Genetic connectivity is maintained in two insect pollinators across a human-altered landscape


Schleimer A., Wittische J., Luttringer A., Rupprecht C., Andrási B., Ariey H., Cruz A., Gallego G., Lippert S., Purnomo C.A., Herrera-Mesías F., Eickermann M., Kharrat-Jarboui I., Castelen L., Cantú-Salazar L., Thissen D., Meimberg H., Weigand A.M., Frantz A.C.


Insect Conservation and Diversity, 2024


Population genetics is a valuable tool for assessing the impact of human-altered landscapes on genetic connectivity in various species. However, when applied to insects, challenges arise due to potentially large effective population sizes ((Formula presented.)), high dispersal capacities and the recency of anthropogenic impacts. This study assessed the population genetic structure of two pollinators across a human-altered landscape in Luxembourg. Samples from the ashy mining bee (Andrena cineraria, N = 201) and the greater bee fly (Bombylius major, N = 637) were genotyped at 25 microsatellite loci, including a genotyping-by-amplicon-sequencing approach for A. cineraria. Despite high statistical power of (Formula presented.) > 0.002 in B. major and (Formula presented.) > 0.0025 in A. cineraria, no deviations from genetic homogeneity were detected. For both species, there was no evidence for isolation-by-distance or genetic clustering. Genetic homogeneity was most likely the result of high levels of gene flow that compensate for the effects of genetic drift. Estimates of (Formula presented.) ranged between several thousand to tens of thousands, although precision was low. Simulations highlighted that genetic lag times can substantially affect our ability to detect recent (<50 generations) population differentiation when (Formula presented.) is very large. Lag times were shorter with data from 25,000 simulated di-allelic loci, but only when sample sizes remained high. Insect genetic studies should consider lag times due to large (Formula presented.) and ensure sample size and markers offer adequate power to reject the null hypothesis of no landscape effect on genetic connectivity.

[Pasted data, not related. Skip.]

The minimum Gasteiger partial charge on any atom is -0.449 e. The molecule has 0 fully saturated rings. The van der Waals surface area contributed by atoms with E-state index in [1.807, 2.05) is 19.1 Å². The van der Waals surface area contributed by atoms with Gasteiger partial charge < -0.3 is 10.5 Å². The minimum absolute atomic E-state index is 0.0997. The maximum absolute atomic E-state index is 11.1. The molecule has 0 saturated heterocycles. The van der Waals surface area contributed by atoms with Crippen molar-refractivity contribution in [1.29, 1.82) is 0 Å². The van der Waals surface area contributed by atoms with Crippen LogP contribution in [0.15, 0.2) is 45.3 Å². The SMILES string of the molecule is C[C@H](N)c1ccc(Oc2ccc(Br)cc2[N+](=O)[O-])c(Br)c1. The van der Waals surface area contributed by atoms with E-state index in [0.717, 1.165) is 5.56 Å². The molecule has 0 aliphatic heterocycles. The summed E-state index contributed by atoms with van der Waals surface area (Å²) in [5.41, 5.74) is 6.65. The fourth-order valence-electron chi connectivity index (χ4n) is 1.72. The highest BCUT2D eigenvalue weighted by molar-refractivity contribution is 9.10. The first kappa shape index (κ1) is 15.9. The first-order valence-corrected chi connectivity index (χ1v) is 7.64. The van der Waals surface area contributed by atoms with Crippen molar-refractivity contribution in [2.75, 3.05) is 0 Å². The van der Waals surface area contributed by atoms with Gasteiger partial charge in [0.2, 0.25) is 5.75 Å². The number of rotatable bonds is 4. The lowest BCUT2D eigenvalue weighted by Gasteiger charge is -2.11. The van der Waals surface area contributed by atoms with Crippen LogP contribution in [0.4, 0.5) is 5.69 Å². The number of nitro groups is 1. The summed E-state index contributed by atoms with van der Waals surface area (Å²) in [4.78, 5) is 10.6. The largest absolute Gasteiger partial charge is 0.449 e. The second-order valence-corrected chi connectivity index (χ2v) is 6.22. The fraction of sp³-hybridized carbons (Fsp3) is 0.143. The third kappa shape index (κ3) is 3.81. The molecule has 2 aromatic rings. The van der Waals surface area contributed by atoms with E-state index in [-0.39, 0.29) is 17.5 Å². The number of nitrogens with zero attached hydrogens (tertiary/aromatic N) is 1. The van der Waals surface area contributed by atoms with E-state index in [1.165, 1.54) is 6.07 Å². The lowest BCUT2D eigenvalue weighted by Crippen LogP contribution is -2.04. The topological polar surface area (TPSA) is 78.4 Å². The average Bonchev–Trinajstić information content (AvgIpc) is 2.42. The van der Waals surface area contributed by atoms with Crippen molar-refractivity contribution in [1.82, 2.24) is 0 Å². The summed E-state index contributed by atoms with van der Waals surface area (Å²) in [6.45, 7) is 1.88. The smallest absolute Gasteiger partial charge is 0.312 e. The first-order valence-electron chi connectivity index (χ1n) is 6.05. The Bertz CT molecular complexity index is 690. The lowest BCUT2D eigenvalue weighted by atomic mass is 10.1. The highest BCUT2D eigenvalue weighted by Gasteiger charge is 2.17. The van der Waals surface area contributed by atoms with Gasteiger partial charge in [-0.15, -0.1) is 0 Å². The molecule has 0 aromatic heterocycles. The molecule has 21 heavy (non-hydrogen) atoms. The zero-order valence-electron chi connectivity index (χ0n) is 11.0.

Partager cette page :